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Texas takes its potty obsession to court

Oh, brother.

Texas Attorney General Ken Paxton is suing the Biden administration over recent federal guidance issued to protect LGBTQ people in the workplace, including a directive that says employees should be allowed to use the bathrooms, locker rooms and showers that correspond with their gender identity.

The guidance also clarifies that misuse of a person’s preferred pronouns could be considered harassment in certain circumstances.

The lawsuit, filed Monday in the Northern District of Texas federal court, Paxton claims that the U.S. Equal Employment Opportunity Commission violated Title VII of the Civil Rights Act of 1964 when it issued a technical assistance document outlining the impact of a landmark U.S. Supreme Court ruling last year. That ruling prohibited employer discrimination on the basis of sexual orientation and gender identity. Title VII prohibits discrimination against employees on the basis of sex.

Defendants in the lawsuit include the EEOC, commission Chair Charlotte A. Burrows and U.S. Attorney General Merrick Garland.

The EEOC guidance, released on June 15, specifies that employers must not prohibit transgender employees from dressing in correspondence with their gender identity or using bathrooms, locker rooms or showers that are consistent with their gender identity.

In a statement, Paxton called the guidance “illegal” and an “unacceptable” attempt “to force businesses, including the State of Texas, to align with their beliefs.”

“If the Biden Administration thinks they can force states to comply with their political agenda, my office will fight against their radical attempt at social change,” Paxton said.

In the lawsuit, Paxton also argued that the EEOC violated the First and Eleventh Amendments, as well as the Administrative Procedure Act, which specifies how government agencies issue regulations.

The EEOC said in an email on Monday that it does not comment on pending litigation, but that it will be represented by the Department of Justice, which declined to comment Monday.

For a variety of reasons, not the least of which being my searing contempt for the walking dirtbag that is Ken Paxton, it’s hard to take his nakedly political lawsuits seriously. We’ve certainly seen plenty of examples of shoddy lawyering on his part, not to mention him lying about court actions in a way that makes him look good to his knuckle-dragging base, and that always makes me think he’s in this more for the publicity (which he can get immediately) than the (often years-off) results. That said, if there’s one thing Ken Paxton is unquestionably good at, it’s picking federal judges who are likely to give him what he wants. As such, we have no choice but to take this seriously. Daily Kos has more.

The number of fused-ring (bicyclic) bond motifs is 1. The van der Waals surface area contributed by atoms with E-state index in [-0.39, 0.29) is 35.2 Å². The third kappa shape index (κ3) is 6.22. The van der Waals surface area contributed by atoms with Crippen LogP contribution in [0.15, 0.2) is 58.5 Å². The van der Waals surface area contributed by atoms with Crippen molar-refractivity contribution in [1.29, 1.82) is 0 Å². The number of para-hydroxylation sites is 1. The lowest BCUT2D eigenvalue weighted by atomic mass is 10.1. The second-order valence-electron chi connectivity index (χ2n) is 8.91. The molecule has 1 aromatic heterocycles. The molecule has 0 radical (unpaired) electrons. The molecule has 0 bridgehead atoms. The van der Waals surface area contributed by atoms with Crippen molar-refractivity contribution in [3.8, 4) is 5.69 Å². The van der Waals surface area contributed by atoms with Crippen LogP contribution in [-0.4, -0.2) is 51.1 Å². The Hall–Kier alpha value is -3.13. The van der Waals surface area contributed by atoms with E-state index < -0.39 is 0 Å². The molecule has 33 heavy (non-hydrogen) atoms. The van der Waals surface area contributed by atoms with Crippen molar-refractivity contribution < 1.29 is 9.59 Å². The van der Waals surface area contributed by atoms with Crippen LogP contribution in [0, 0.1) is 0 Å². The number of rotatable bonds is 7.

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One Comment

  1. policywonqueria says:

    RE: “The guidance also clarifies that misuse of a person’s preferred pronouns could be considered harassment.”

    What? … It’s now against the law that “we” in policywonk underground use the gender-neutral “we” per “our” “we-preferred” public communications policy?

    As for this iteration of the bathroom issue: Why not make them all unisex?

    POTTY PARITY ENCORE WITH A TWIST ?

    Years ago there was great Lege concern that the female stall-lines at the Astrodome or -arena or wherever it was were longer than at the piss-in-a-wall-mounted recepticle facilities. It was still binary then, so with recent geners proliferation, it’s only getting more comlicated.

    TOWARD A NON-DISCRIMINATORY POTTY POLICY

    Why not have unisex toilet facilities (who takes a bath there?) with choice of stall-privacy and alternatives for all. Problem solved. And this will also promote efficiency from the facility utilization perspective.

    For high-traffic facilities, check out Buccee’s: wall-mounts facing East, stalls facing West. Privacy safeguarded.

    For low-volume facilities, how about Starbucks as a model? A holy trinity of (1) toilet seat et (2) urinal et (3) handwash basin all together in one lockable room or cubicle.

    Add a bidet perhaps for fancy venues. (With proper instructions of how to use and not use it).